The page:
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‘Adam Sarlech: A Trilogy’ by Frederic Bezian (review)

34174208-AdamSarlech_zoomedAdam Sarlech: A Trilogy
Written and Illustrated by Frederic Bezian
Published by Humanoids Publishing
Release Date: May 11, 2016
EAN 9781594651434
Price: $34.95

On first glance, Adam Sarlech may look like a Victorian Gothic-derivative graphic novel: a perfect marketing companion piece with Showtime’s successful series Penny Dreadful, a well-timed alignment with a recent surge of interest in period pieces, a book I, frankly, would normally pass up on, since most Victorian Gothic period pieces always feel too self-aware and too dependent on specific references to characters of the era, reducing the severity and the darkness of the work and creating a Victorian Gothic-lite mood that leaves me hungry for the writing of Edgar Allan Poe, Lord Byron, or Oscar Wilde and upset that I should have been reading the works of these essential authors instead.

However, upon reading the first 5 pages of Frédéric Bézian’s Adam Sarlech: A Trilogy, I noticed something different about the work; Adam Sarlech does not want to pay homage to the Victorian Gothic genre; it is a Victorian Gothic work in itself.

Naturally, you may wonder, “How can a work be Victorian Gothic when created in a modern era?”

The answer: by a commitment to the tone, mood, and themes of the genre to create an original story with them rather than a story that relies on references to them. Adam Sarlech does not have Dorian Gray in it. Adam Sarlech does not have Count Dracula in it. Adam Sarlech does not have Dr. Frankenstein in it. Adam Sarlech has its own original cast, and they carry on the tradition of the persistent dread and wretchedness established by the best Victorian Gothic work.

Three stories make up the Adam Sarlech trilogy: “Adam Sarlech,” “The Bridal Chamber,” and “The Snow-Covered Testament.” “Adam Sarlech” focuses on the vile Mahlerbes family and the legacy of the medium (and perhaps sorcerer) Adam Sarlech; it contains one of the most memorably unsettling characters I’ve seen in a long time: an old man who remains in a constant vegetative state with the exception of a perpetual flow of tears that streams across his face and soaks into a thick collar of cotton that doctors have placed around his neck. “The Bridal Chamber” documents the exploration of Robert Daun in the home of a mysterious Count and twists expectations of a vampire tale into a horrific journey into the mind. “The Snow-Covered Testament” follows three former students of a professor and their quest to fulfill their teacher’s last dying wish and takes the natural human desire to seek closure in tragedy to a new level of discomfort.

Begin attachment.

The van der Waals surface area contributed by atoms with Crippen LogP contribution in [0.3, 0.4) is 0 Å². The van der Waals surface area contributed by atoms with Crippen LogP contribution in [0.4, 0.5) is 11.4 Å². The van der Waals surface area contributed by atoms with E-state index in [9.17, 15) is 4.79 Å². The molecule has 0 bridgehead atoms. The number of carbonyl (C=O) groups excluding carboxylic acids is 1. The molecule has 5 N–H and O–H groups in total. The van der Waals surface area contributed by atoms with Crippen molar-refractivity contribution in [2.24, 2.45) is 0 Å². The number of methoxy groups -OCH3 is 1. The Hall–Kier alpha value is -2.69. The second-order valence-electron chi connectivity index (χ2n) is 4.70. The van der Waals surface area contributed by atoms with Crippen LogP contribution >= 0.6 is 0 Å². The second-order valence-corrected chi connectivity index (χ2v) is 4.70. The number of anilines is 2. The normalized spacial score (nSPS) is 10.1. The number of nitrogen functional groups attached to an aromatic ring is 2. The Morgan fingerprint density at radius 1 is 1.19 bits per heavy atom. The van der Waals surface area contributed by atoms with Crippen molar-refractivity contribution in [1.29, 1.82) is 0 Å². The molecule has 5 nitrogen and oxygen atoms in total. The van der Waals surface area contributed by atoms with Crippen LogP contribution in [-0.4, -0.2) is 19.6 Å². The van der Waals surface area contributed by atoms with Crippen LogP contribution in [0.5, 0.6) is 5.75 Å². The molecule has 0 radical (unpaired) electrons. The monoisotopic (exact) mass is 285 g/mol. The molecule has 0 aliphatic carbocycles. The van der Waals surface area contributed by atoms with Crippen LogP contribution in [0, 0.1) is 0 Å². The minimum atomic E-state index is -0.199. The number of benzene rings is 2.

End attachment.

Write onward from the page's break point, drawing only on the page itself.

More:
Each story gently weaves in and out of the others, with Dr. Spitzner as the key character thread through all three, and by the end, the stories all manage to come together without feeling trite and without rendering the stories into mere devices for the final end. As a result, every story in the trilogy carries its own individual strength, making the reading experience of every individual one enjoyable without the constant questioning of how everything will piece together. Furthermore, every story has its own mystery built into it, so your attention focuses on how the mystery of the single story will end, making the culmination of the three pieces even more surprising when it is revealed on the last pages of the collection.

A work that took Frédéric Bézian five years to complete, Adam Sarlech has an outstanding visual style that echoes the mystery of the supernatural elements and the wickedness of the characters and settings in the trilogy. With exaggerated and contorted faces in a style hearkening to Ernst Ludwig Kirchner and the artists of Die Brücke, the characters all look like ghouls or demons, and, as expected, some of them are. The settings are equally haunting; now rotten and decrepit, the magnificent homes and countryside have long passed their golden days, and the same goes for the souls of the various high society characters who tread these decaying territories. In parallel with every character and action in the plot, every page of Adam Sarlech conveys Bézian’s diligence, expertise, and deliberateness; even if the visual style shifts, no page feels out of place, no panel feels alien.

In Bézian’s Adam Sarlech world, everything has a purpose. Yes, for scares and thrills, you’ll find plenty of the supernatural, the sinister, and the occult, and for purian interests, you’ll find sex, death, and love. But, all of these fantastical elements and the hyperbolic artwork combine to create a trilogy that examines the bowels of humanity, the abyss in our souls, a real, palpable evil that exists in humans, a more terrifying evil that the original Victorian Gothic writers exposed in their integration of the supernatural into reality. Consequently, even though Adam Sarlech is a period piece by definition, it remains relevant in its timeless understanding of evil. Adam Sarlech achieves what so many Victorian Gothic homages fail, and for that, it is a treat for any fan of the genre or for anyone looking for a more “literary” graphic novel.

Plus, it is just too much fun to read and too beautiful to look at, so please do not miss out on what may be one of my favorite releases of 2016 thus far.

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